In addition to evaluating surveillance data, FDA has also been engaging companies that have been working on developing new glass designs for use in pharmaceutical containers with a goal of addressing quality issues such as the formation of glass lamellae. Companies have approached FDA’s Emerging Technology Program (ETP)3 with requests to discuss their glass designs. The ETP promotes the adoption of innovative approaches to pharmaceutical product design and manufacturing through early engagement, and the ETP provides feedback on proposed technologies to facilitate anticipated regulatory submissions. Early engagement gives FDA reviewers a better understanding of a new technology when it comes in for review or is referenced in a submission. ETP’s role is to review a technology on its merits, not to endorse a company’s technology. Each technology still has to be evaluated in the context of the regulatory submission that it is associated with.
At the request of the ETP, the Office of Pharmaceutical Quality’s laboratory developed methodology and conducted studies to evaluate the performance characteristics of glass containers for injectable drug products. These laboratory studies will help inform future quality assessments and provide insight for feedback that can be provided to companies as they work on developing their products.
The laboratory evaluated the performance of a new aluminosilicate-type glass to assess if it is more resistant to delamination (i.e., lamellae formation), and two commonly used Type I borosilicate glass products. This work included evaluating the mechanical strength and the chemical durability of the glass vials. Chemical durability, including the likelihood of delamination, depends on a number of factors including the pH of the drug, processing and storage temperatures, and the amount of time the formulation is in contact with the container. FDA’s study of chemical durability approximated real world product conditions, including weeks to months of storage under a variety of pH and temperature.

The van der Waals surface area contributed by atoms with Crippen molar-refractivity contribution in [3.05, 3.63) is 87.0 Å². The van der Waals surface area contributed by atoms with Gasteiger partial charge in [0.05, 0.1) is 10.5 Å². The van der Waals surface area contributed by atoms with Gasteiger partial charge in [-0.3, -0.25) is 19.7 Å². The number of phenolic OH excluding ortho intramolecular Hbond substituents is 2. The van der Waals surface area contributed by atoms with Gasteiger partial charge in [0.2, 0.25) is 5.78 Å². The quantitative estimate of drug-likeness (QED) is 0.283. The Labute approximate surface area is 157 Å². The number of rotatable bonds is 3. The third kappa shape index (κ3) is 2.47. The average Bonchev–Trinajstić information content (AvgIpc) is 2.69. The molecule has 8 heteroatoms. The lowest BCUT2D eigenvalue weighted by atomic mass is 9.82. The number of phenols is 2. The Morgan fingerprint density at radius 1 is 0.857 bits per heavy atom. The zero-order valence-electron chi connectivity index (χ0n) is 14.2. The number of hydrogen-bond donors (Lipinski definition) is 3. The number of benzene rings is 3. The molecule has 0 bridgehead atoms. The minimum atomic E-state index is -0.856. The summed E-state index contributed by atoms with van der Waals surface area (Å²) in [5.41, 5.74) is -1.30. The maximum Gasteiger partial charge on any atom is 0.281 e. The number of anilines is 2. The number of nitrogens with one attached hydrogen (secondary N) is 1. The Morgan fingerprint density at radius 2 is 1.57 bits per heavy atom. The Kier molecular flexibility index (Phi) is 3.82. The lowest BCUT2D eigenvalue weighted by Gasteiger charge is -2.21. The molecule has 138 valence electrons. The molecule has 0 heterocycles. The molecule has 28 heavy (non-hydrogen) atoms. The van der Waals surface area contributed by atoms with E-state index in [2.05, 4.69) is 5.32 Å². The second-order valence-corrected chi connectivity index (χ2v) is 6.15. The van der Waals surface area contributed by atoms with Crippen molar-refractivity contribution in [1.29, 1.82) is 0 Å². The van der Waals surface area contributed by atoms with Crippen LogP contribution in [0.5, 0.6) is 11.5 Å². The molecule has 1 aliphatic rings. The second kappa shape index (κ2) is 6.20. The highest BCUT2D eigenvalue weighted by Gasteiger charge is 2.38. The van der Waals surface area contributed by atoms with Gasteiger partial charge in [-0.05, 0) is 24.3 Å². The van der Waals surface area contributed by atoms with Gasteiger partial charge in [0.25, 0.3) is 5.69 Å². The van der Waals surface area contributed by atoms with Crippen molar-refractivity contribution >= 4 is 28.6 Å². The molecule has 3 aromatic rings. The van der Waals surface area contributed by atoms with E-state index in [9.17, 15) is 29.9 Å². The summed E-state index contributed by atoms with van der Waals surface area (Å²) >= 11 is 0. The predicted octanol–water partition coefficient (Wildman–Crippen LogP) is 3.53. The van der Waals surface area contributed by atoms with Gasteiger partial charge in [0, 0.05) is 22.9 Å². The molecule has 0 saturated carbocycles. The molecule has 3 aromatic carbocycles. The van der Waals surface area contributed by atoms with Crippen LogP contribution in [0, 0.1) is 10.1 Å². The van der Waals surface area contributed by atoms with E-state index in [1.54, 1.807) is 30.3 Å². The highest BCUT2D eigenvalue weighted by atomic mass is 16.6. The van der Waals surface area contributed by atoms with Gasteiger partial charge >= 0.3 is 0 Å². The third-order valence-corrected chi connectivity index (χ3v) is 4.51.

For mechanical strength, compression testing was performed pre- and post-lyophilization and visual inspection was conducted for sample subjected to freeze-thaw testing. The chemical studies included analysis of stability samples by various techniques to assess the susceptibility of different glass vials to quality failures (glass delamination and leachables) under different conditions (e.g., pH, temperature, and storage time).
The studies demonstrated that the aluminosilicate glass vial type exhibited improved performance in terms of withstanding mechanical stress and scratching relative to the standard Type I borosilicate glass vials in the study. From the standpoint of chemical durability, under stress conditions (e.g., pH 10) the aluminosilicate glass vial type exhibited an improvement over one of the standard borosilicate glass vial, but there was no definitive difference in performance relative to the other borosilicate glass vial.
FDA will continue to evaluate our policies and related guidelines on drug containers to ensure manufacturers use containers that are appropriate for their specific operations, formulations, and labeled storage conditions. FDA remains committed to enabling the use of innovative products and approaches that support drug quality, and will continue to meet with companies through the ETP to support their development of novel manufacturing technologies.
2 https://www.pda.org/global-event-calendar/event-detail/2018-pda-glass-quality-conference, see also